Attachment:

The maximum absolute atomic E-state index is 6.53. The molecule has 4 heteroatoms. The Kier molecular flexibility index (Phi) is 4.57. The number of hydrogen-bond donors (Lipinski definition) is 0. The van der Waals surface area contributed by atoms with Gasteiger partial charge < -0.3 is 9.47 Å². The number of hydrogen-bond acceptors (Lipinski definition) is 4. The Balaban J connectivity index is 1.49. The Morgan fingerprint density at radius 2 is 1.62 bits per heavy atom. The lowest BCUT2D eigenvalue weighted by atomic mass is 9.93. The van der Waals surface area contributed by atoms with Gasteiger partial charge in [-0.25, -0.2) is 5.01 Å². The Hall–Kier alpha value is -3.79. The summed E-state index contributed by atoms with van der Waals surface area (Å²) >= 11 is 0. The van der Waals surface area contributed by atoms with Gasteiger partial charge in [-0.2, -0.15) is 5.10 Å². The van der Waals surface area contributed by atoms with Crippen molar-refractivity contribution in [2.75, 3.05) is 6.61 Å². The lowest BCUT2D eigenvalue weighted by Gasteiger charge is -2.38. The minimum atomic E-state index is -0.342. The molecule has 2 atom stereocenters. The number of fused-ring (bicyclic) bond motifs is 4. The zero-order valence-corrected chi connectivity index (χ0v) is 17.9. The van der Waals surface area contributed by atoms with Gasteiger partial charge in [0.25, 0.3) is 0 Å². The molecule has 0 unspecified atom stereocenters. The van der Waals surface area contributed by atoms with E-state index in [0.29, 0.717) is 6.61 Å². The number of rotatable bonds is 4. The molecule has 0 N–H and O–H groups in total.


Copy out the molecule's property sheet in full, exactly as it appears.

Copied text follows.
The maximum absolute atomic E-state index is 6.53. The molecule has 4 heteroatoms. The Kier molecular flexibility index (Phi) is 4.57. The number of hydrogen-bond donors (Lipinski definition) is 0. The van der Waals surface area contributed by atoms with Gasteiger partial charge < -0.3 is 9.47 Å². The number of hydrogen-bond acceptors (Lipinski definition) is 4. The Balaban J connectivity index is 1.49. The Morgan fingerprint density at radius 2 is 1.62 bits per heavy atom. The lowest BCUT2D eigenvalue weighted by atomic mass is 9.93. The van der Waals surface area contributed by atoms with Gasteiger partial charge in [-0.25, -0.2) is 5.01 Å². The Hall–Kier alpha value is -3.79. The summed E-state index contributed by atoms with van der Waals surface area (Å²) >= 11 is 0. The van der Waals surface area contributed by atoms with Gasteiger partial charge in [-0.2, -0.15) is 5.10 Å². The van der Waals surface area contributed by atoms with Crippen molar-refractivity contribution in [2.75, 3.05) is 6.61 Å². The lowest BCUT2D eigenvalue weighted by Gasteiger charge is -2.38. The minimum atomic E-state index is -0.342. The molecule has 2 atom stereocenters. The number of fused-ring (bicyclic) bond motifs is 4. The zero-order valence-corrected chi connectivity index (χ0v) is 17.9. The van der Waals surface area contributed by atoms with Gasteiger partial charge in [0.25, 0.3) is 0 Å². The molecule has 0 unspecified atom stereocenters. The van der Waals surface area contributed by atoms with E-state index in [0.29, 0.717) is 6.61 Å². The number of rotatable bonds is 4. The molecule has 0 N–H and O–H groups in total.